How to be like dancer in simple exercise
Moves that make us dancer
Want to get a major case of leg envy? Just check out a dancer—they always have amazingly sexy stems. But believe it or not, they don’t come from dancing alone. “Dancing is great exercise, but it’s primarily cardio,” says Akua Noni Parker, a professional dancer and member of the Alvin Ailey American Dance Theater Company. Parker, who has been dancing since the age of three, has performed on stages around the world. Now, you can catch her (and her awesome legs) in action at New York City’s Lincoln Center from June 12-16, where she’ll be performing in the acclaimed show Revelations, among others.
These six moves, which Parker does daily, will get your legs in show-off shape, too—even if you have two left feet. “These exercises hit major leg muscles like your quads, hamstrings, and calves—but also target your core and glutes and help with hip stabilization,” says Karen Joseph, a personal trainer and owner of Fountain of Fitness in Valrico, Florida. Pick a few of your faves and add them to any workout—or do all six exercises as one circuit two or three times a week.
Lie down on your back with your knees bent, feet hip-width apart and resting flat on the floor. Then raise your hips so your body forms a straight line from your shoulders to your knees. Pause, then lower back to the starting position. Repeat slowly 30 times. Position your feet a few inches further away from your body and repeat.
Stand with your feet shoulder-width apart, and lower your body a far as you can by pushing your hips back and bending your knees (while keeping your knees above your ankles). Pause, then push through your heels to return to start. Do 20 reps, then turn your toes out (as if you’re doing a plie) and repeat.
Hold onto a wall with your feet parallel, hip-width apart. Keep your knees straight and rise up onto your toes as high as you can. Pause, then slowly lower back to the floor. Do 15 reps, and then turn your toes out, heels together, and repeat.
Lie on your left side on the floor, with your hips and knees bent 45 degrees. Your right leg should be on top of your left leg, and your heels should be stacked together. Keeping your feet in contact with each other, raise your right knee as high as you can without moving your pelvis. Pause, then return to the starting position. Don’t allow your left leg to move off of the floor.
Single-leg lift Get on your hands and knees and raise one leg off the ground so it’s in line with your body. Your back should be flat, core tight, foot flexed (imagine you’re trying to reach your heel toward the wall behind you). This is the starting position. Keeping your leg straight and, without arching your back, squeeze your glute and raise your leg a few inches toward the ceiling. Pause, then lower back to the starting position. Do 10, then repeat on the other side.
Fire hydrant in-out Start on your hands and knees, then raise your right knee off the ground and bring it toward your chest, keeping your back flat. Keeping your right knee bent, raise your thigh out to the side without moving your hips. Slowly lower back to start. Do 10, then repeat on the other side.
Source taken from womenshealthmag.com
How to find happiness in myself
We all want to feel happy, and each one of us has different ways of getting there. Here are 10 steps you can take to increase your joie de vivre and bring more happiness into your life:
- Be with others who make you smile. Studies show that we are happiest when we are around those who are also happy. Stick with those who are joyful and let rub off on you.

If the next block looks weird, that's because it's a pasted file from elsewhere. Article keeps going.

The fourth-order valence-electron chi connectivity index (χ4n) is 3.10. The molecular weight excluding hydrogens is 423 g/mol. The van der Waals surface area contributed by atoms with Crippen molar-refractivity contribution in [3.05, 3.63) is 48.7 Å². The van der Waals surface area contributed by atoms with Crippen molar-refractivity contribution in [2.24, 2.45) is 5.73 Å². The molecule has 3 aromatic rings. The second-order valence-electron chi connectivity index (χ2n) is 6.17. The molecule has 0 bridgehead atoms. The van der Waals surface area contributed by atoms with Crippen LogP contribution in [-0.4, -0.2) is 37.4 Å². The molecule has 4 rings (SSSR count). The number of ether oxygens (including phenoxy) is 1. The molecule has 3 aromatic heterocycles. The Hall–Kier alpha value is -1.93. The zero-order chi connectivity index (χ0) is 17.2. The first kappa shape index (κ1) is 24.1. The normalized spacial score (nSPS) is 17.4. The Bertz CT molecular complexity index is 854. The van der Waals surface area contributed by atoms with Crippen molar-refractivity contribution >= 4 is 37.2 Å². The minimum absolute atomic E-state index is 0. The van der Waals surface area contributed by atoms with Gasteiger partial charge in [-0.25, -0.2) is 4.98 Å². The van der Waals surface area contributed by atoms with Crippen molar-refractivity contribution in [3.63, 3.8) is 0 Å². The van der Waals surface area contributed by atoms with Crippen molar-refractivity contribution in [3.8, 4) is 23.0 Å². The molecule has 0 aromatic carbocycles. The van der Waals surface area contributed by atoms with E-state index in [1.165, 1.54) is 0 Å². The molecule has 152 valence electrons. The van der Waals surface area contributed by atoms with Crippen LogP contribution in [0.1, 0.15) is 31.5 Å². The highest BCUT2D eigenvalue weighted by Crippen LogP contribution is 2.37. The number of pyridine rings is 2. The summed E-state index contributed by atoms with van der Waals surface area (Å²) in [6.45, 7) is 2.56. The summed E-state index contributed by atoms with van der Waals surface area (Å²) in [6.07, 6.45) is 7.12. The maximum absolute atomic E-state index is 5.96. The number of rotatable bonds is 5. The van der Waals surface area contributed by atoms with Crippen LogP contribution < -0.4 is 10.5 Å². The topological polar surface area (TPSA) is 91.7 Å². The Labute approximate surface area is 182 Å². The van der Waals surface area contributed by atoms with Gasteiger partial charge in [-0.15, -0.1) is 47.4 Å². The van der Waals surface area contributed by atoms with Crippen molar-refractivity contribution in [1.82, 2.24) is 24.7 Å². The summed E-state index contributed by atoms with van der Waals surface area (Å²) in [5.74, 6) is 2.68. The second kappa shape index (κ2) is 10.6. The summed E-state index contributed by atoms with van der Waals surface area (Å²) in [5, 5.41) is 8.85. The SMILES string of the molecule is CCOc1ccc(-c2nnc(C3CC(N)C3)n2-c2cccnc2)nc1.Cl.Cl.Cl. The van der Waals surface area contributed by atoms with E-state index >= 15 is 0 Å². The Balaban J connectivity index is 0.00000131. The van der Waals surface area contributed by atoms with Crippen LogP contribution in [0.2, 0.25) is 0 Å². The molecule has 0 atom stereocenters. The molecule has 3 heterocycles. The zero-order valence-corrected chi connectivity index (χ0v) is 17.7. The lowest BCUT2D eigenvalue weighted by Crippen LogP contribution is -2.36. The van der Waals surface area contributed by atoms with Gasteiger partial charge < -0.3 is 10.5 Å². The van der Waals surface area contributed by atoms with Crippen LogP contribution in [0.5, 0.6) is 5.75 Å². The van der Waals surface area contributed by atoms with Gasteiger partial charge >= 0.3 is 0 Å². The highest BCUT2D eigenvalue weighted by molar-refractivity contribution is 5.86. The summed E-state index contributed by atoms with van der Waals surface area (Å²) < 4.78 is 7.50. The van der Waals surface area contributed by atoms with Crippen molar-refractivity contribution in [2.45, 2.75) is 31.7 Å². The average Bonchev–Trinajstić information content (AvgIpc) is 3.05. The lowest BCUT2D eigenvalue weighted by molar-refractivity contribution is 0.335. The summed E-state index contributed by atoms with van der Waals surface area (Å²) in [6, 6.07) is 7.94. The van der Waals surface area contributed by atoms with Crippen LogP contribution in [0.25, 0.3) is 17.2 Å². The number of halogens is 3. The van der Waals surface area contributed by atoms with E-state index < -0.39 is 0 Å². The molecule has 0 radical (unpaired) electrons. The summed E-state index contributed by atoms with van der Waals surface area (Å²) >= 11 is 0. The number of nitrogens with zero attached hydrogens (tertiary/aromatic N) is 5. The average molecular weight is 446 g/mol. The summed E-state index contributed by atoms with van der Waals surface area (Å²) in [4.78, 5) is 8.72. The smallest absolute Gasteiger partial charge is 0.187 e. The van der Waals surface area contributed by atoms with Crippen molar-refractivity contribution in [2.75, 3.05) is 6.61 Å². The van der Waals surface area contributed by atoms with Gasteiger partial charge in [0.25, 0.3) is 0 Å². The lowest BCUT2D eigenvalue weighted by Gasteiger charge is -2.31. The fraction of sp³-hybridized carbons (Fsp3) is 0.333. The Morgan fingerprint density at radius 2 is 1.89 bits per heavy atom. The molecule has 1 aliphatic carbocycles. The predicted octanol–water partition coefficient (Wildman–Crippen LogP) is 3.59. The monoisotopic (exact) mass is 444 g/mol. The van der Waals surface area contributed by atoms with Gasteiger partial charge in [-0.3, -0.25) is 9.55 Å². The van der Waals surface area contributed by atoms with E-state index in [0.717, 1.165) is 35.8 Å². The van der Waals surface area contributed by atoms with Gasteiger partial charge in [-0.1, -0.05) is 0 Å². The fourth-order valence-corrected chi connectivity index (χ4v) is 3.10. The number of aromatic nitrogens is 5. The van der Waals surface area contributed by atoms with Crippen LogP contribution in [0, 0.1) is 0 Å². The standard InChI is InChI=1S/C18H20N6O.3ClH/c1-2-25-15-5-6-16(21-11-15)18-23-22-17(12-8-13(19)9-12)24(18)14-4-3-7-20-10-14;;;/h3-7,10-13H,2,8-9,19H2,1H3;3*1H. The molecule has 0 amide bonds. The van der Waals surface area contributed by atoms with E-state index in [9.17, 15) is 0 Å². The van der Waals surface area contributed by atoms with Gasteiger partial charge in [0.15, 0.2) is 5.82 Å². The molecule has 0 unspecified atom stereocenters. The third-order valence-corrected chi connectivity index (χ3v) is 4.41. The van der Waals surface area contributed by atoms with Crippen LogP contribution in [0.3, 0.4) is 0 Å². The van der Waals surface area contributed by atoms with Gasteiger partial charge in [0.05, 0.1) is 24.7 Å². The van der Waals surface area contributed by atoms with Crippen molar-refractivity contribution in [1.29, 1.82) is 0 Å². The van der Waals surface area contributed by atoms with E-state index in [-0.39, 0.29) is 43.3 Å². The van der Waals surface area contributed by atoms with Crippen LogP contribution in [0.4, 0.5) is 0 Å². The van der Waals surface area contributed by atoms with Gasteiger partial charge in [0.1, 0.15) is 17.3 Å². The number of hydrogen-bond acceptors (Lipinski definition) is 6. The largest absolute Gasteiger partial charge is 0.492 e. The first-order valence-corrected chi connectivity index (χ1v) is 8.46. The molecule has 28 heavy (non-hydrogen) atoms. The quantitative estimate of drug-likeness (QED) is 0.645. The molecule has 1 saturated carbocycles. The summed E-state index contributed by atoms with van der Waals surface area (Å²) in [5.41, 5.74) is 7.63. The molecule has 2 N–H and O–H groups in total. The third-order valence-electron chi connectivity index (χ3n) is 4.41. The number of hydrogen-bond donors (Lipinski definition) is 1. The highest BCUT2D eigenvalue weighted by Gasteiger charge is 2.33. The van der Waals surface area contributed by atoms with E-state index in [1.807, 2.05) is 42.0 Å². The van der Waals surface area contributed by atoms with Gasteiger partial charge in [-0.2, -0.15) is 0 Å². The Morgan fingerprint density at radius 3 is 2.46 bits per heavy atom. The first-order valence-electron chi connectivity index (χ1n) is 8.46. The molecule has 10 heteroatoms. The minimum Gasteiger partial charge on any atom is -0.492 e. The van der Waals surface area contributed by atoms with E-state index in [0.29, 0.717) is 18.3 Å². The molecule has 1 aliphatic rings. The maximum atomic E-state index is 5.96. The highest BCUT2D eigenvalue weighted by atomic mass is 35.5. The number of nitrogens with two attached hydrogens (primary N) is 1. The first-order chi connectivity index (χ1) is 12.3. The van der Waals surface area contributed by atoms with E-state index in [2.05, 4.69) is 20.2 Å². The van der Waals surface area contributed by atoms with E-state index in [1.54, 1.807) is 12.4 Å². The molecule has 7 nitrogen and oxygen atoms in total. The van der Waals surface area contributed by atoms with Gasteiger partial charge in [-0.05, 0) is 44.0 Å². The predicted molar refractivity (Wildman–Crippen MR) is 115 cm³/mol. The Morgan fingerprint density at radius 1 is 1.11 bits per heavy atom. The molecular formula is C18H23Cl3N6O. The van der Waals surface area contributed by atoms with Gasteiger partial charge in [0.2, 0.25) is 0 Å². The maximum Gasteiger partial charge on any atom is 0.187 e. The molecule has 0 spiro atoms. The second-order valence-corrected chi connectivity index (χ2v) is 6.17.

- Hold on to your values. What you find true, what you know is fair, and what you believe in are all values. Over time, the more you honor them, the better you will feel about yourself and those you love.
- Imagine the best. Don’t be afraid to look at what you really want and see yourself getting it. Many people avoid this process because they don’t want to be disappointed if things don’t work out. The truth is that imagining getting what you want is a big part of achieving it.
- Do things you love. Maybe you can’t skydive every day or take vacations every season, but as long as you get to do the things you love every once in a while, you will find greater happiness.
- Accept the good. Look at your life and take stock of what’s working, and don’t push away something just because it isn’t perfect. When good things happen, even the very little ones, let them in.
- Push yourself, not others. It’s easy to feel that someone else is responsible for your fulfillment, but the reality is that it is really your charge. Once you realize that, you have the power to get where you want to go. Stop blaming others or the world, and you’ll find your answers much sooner.
- Find purpose. Those who believe they are contributing to the well-being of humanity tend to feel better about their lives. Most people want to be part of something greater than they are, simply because it’s fulfilling.
- Be open to change. Even if it doesn’t feel good, change is the one thing you can count on. Change will happen, so make contingency plans and emotionally shore yourself up for the experience.
- Bask in the simple pleasures. Those who love you, treasured memories, silly jokes, warm days, and starry nights—these are the ties that bind and the gifts that keep on giving.
- Listen to your heart. You are the only one who knows what fills you up. Your family and friends may think you’d be great at something that really doesn’t float your boat. It can be complicated following your bliss. Just be smart, and keep your day job for the time being.
Happiness and fulfillment are within your grasp, but sometimes just out of reach. Understanding what works best for you is the first step in finding more of them.
Content taken from psychologytoday.com